SI: There was a case I think in the early 20th century in Philadelphia — and this is in my book, and also there’s a movie about it called “Mrs. Soffel” — somehow I came across that and it’s a true story and it’s about the wife of a prison warden who got involved with a murderer in the prison. And this man had these sort of groupie followers as well, and it’s a true story.

So I think this goes way back. I don’t think it’s just Bundy. With the advent of modern media it’s so much more accessible, but it goes back into the 1800s, with Jack the Ripper — if there was such a person — or the Boston Strangler in the 1950s. I think any of these notorious serial killers have followers.

Picture of Ted Bundy with arm around girlfriend Elizabeth Kloepfer

ATTN: Going back to the women you personally interviewed — did you see them as victims of these men they fell in love with?

SI: I think they were victims of society in their initial abuse. I think they were abused. I don’t think they’re victims in the relationships they’re engaged in with these men, with these murderers. But they were victims initially.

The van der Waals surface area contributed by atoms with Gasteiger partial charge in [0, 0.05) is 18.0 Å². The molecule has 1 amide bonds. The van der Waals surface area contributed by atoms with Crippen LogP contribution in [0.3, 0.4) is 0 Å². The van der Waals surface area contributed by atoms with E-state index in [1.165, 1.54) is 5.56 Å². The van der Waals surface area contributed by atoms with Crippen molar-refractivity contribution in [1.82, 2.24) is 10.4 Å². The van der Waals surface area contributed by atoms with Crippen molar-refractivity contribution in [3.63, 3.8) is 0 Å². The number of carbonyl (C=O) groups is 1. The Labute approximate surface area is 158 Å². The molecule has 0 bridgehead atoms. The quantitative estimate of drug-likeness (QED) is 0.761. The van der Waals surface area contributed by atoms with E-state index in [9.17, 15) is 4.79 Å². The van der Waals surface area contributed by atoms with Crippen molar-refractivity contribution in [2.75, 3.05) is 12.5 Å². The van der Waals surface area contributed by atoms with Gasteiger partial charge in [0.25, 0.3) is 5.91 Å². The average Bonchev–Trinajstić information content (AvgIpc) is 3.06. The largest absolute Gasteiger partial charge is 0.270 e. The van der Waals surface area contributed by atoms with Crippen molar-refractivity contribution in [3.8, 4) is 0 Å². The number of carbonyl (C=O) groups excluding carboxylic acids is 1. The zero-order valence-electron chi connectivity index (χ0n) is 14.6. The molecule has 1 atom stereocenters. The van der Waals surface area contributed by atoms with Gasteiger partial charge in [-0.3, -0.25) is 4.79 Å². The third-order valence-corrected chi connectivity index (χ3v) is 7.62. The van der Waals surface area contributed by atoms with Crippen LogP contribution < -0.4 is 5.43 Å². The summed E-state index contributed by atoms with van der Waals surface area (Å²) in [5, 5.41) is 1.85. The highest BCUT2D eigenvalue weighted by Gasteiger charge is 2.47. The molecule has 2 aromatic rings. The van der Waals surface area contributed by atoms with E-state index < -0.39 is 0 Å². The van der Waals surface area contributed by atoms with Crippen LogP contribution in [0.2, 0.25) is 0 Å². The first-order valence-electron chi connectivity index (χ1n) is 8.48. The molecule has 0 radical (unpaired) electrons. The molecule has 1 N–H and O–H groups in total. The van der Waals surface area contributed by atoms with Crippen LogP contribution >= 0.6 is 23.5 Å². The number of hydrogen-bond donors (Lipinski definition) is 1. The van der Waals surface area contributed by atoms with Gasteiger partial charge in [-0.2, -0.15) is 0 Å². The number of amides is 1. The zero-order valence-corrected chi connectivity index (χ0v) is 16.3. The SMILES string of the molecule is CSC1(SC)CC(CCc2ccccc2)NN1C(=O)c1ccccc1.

I think they found a way to survive that initial victimhood. It’s not necessarily a healthy way, not the best way — the best way would be if they’d get a lot of therapy and join a women’s rights group. But you know, it is what it is.

ATTN: It sounds like you don’t see this phenomenon of women who fall in love with killers as mainly a mental health problem. It sounds like you see it as a social problem.

SI: I do see it as a social problem because I think abused women are a social problem. When men and women learn to think about each other differently, when little boys are taught to respect women as equals and when little girls are taught to think that way of themselves — it starts in childhood. Every step forward we make and every big leap of progress in the way women are treated by society is a step in addressing this phenomenon.